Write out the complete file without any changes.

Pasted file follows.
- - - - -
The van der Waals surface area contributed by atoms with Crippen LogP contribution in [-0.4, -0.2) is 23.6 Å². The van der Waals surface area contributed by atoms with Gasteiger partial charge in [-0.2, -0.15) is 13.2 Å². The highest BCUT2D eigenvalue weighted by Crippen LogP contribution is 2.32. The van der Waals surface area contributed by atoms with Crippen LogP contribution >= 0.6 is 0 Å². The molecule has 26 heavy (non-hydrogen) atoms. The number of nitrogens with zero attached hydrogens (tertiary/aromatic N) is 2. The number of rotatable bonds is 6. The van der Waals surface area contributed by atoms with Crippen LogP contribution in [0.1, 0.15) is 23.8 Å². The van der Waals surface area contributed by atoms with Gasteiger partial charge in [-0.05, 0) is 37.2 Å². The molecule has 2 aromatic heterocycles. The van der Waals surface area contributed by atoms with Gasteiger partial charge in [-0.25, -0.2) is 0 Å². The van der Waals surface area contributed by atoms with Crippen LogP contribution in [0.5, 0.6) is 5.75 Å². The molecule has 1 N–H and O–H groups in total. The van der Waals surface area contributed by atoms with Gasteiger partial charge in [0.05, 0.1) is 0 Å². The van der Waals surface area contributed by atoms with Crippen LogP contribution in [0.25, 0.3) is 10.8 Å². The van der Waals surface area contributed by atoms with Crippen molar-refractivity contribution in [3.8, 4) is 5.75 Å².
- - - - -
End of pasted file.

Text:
The van der Waals surface area contributed by atoms with Crippen LogP contribution in [-0.4, -0.2) is 23.6 Å². The van der Waals surface area contributed by atoms with Gasteiger partial charge in [-0.2, -0.15) is 13.2 Å². The highest BCUT2D eigenvalue weighted by Crippen LogP contribution is 2.32. The van der Waals surface area contributed by atoms with Crippen LogP contribution >= 0.6 is 0 Å². The molecule has 26 heavy (non-hydrogen) atoms. The number of nitrogens with zero attached hydrogens (tertiary/aromatic N) is 2. The number of rotatable bonds is 6. The van der Waals surface area contributed by atoms with Crippen LogP contribution in [0.1, 0.15) is 23.8 Å². The van der Waals surface area contributed by atoms with Gasteiger partial charge in [-0.05, 0) is 37.2 Å². The molecule has 2 aromatic heterocycles. The van der Waals surface area contributed by atoms with Gasteiger partial charge in [-0.25, -0.2) is 0 Å². The van der Waals surface area contributed by atoms with Crippen LogP contribution in [0.5, 0.6) is 5.75 Å². The molecule has 1 N–H and O–H groups in total. The van der Waals surface area contributed by atoms with Gasteiger partial charge in [0.05, 0.1) is 0 Å². The van der Waals surface area contributed by atoms with Crippen LogP contribution in [0.25, 0.3) is 10.8 Å². The van der Waals surface area contributed by atoms with Crippen molar-refractivity contribution in [3.8, 4) is 5.75 Å².